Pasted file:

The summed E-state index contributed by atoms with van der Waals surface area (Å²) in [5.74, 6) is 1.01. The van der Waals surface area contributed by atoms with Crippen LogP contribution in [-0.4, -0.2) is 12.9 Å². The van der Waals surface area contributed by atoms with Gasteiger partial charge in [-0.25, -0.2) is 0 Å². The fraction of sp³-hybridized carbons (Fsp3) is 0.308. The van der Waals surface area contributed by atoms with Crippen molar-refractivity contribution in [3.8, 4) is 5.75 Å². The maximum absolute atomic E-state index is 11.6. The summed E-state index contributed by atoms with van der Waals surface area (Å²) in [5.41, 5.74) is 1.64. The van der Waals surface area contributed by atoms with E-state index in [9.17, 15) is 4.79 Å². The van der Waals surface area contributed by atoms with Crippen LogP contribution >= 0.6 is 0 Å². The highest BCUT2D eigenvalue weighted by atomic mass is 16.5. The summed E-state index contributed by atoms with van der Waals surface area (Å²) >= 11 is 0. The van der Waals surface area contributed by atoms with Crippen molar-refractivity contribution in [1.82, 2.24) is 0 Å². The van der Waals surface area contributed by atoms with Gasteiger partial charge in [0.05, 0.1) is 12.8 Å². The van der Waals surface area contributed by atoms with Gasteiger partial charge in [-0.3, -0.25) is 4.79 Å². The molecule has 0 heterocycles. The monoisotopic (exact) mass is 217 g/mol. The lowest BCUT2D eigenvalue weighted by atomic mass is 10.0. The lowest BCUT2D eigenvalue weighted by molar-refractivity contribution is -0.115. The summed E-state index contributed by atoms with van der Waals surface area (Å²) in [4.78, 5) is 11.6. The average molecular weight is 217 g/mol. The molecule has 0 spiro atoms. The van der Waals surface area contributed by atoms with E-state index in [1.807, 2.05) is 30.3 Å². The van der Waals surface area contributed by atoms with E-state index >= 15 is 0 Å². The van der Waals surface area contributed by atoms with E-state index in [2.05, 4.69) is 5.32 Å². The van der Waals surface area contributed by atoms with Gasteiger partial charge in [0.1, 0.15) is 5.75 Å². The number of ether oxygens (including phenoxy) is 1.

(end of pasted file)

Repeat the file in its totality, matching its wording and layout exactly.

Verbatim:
The summed E-state index contributed by atoms with van der Waals surface area (Å²) in [5.74, 6) is 1.01. The van der Waals surface area contributed by atoms with Crippen LogP contribution in [-0.4, -0.2) is 12.9 Å². The van der Waals surface area contributed by atoms with Gasteiger partial charge in [-0.25, -0.2) is 0 Å². The fraction of sp³-hybridized carbons (Fsp3) is 0.308. The van der Waals surface area contributed by atoms with Crippen molar-refractivity contribution in [3.8, 4) is 5.75 Å². The maximum absolute atomic E-state index is 11.6. The summed E-state index contributed by atoms with van der Waals surface area (Å²) in [5.41, 5.74) is 1.64. The van der Waals surface area contributed by atoms with E-state index in [9.17, 15) is 4.79 Å². The van der Waals surface area contributed by atoms with Crippen LogP contribution >= 0.6 is 0 Å². The highest BCUT2D eigenvalue weighted by atomic mass is 16.5. The summed E-state index contributed by atoms with van der Waals surface area (Å²) >= 11 is 0. The van der Waals surface area contributed by atoms with Crippen molar-refractivity contribution in [1.82, 2.24) is 0 Å². The van der Waals surface area contributed by atoms with Gasteiger partial charge in [0.05, 0.1) is 12.8 Å². The van der Waals surface area contributed by atoms with Gasteiger partial charge in [-0.3, -0.25) is 4.79 Å². The molecule has 0 heterocycles. The monoisotopic (exact) mass is 217 g/mol. The lowest BCUT2D eigenvalue weighted by atomic mass is 10.0. The lowest BCUT2D eigenvalue weighted by molar-refractivity contribution is -0.115. The summed E-state index contributed by atoms with van der Waals surface area (Å²) in [4.78, 5) is 11.6. The average molecular weight is 217 g/mol. The molecule has 0 spiro atoms. The van der Waals surface area contributed by atoms with E-state index in [1.807, 2.05) is 30.3 Å². The van der Waals surface area contributed by atoms with E-state index >= 15 is 0 Å². The van der Waals surface area contributed by atoms with E-state index in [2.05, 4.69) is 5.32 Å². The van der Waals surface area contributed by atoms with Gasteiger partial charge in [0.1, 0.15) is 5.75 Å². The number of ether oxygens (including phenoxy) is 1.